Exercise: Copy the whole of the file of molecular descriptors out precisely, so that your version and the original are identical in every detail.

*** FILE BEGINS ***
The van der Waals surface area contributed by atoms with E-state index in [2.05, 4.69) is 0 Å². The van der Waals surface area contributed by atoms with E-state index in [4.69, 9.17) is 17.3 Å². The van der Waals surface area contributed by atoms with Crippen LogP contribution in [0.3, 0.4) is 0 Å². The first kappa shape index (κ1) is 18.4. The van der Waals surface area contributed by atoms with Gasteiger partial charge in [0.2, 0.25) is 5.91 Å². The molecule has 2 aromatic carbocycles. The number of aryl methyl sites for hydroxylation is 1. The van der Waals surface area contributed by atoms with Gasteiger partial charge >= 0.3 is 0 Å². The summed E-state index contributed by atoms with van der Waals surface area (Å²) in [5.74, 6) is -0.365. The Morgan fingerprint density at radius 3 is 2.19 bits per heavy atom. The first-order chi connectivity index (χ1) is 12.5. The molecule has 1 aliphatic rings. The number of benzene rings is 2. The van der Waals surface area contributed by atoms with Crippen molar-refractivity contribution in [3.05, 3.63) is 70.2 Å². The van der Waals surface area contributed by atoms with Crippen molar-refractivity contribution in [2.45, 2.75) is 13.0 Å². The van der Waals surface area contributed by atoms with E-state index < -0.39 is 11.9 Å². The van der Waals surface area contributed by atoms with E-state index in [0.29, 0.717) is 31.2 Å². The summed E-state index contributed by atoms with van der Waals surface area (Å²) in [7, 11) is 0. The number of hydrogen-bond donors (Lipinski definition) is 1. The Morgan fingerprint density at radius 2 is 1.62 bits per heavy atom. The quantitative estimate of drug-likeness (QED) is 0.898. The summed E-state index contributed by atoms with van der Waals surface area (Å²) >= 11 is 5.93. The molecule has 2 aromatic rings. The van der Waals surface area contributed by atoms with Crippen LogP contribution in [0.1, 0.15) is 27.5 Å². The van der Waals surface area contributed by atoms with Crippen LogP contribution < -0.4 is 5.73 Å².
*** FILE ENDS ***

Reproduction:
The van der Waals surface area contributed by atoms with E-state index in [2.05, 4.69) is 0 Å². The van der Waals surface area contributed by atoms with E-state index in [4.69, 9.17) is 17.3 Å². The van der Waals surface area contributed by atoms with Crippen LogP contribution in [0.3, 0.4) is 0 Å². The first kappa shape index (κ1) is 18.4. The van der Waals surface area contributed by atoms with Gasteiger partial charge in [0.2, 0.25) is 5.91 Å². The molecule has 2 aromatic carbocycles. The number of aryl methyl sites for hydroxylation is 1. The van der Waals surface area contributed by atoms with Gasteiger partial charge >= 0.3 is 0 Å². The summed E-state index contributed by atoms with van der Waals surface area (Å²) in [5.74, 6) is -0.365. The Morgan fingerprint density at radius 3 is 2.19 bits per heavy atom. The first-order chi connectivity index (χ1) is 12.5. The molecule has 1 aliphatic rings. The number of benzene rings is 2. The van der Waals surface area contributed by atoms with Crippen molar-refractivity contribution in [3.05, 3.63) is 70.2 Å². The van der Waals surface area contributed by atoms with Crippen molar-refractivity contribution in [2.45, 2.75) is 13.0 Å². The van der Waals surface area contributed by atoms with E-state index < -0.39 is 11.9 Å². The van der Waals surface area contributed by atoms with E-state index in [0.29, 0.717) is 31.2 Å². The summed E-state index contributed by atoms with van der Waals surface area (Å²) in [7, 11) is 0. The number of hydrogen-bond donors (Lipinski definition) is 1. The Morgan fingerprint density at radius 2 is 1.62 bits per heavy atom. The quantitative estimate of drug-likeness (QED) is 0.898. The summed E-state index contributed by atoms with van der Waals surface area (Å²) >= 11 is 5.93. The molecule has 2 aromatic rings. The van der Waals surface area contributed by atoms with Crippen LogP contribution in [0.1, 0.15) is 27.5 Å². The van der Waals surface area contributed by atoms with Crippen LogP contribution < -0.4 is 5.73 Å².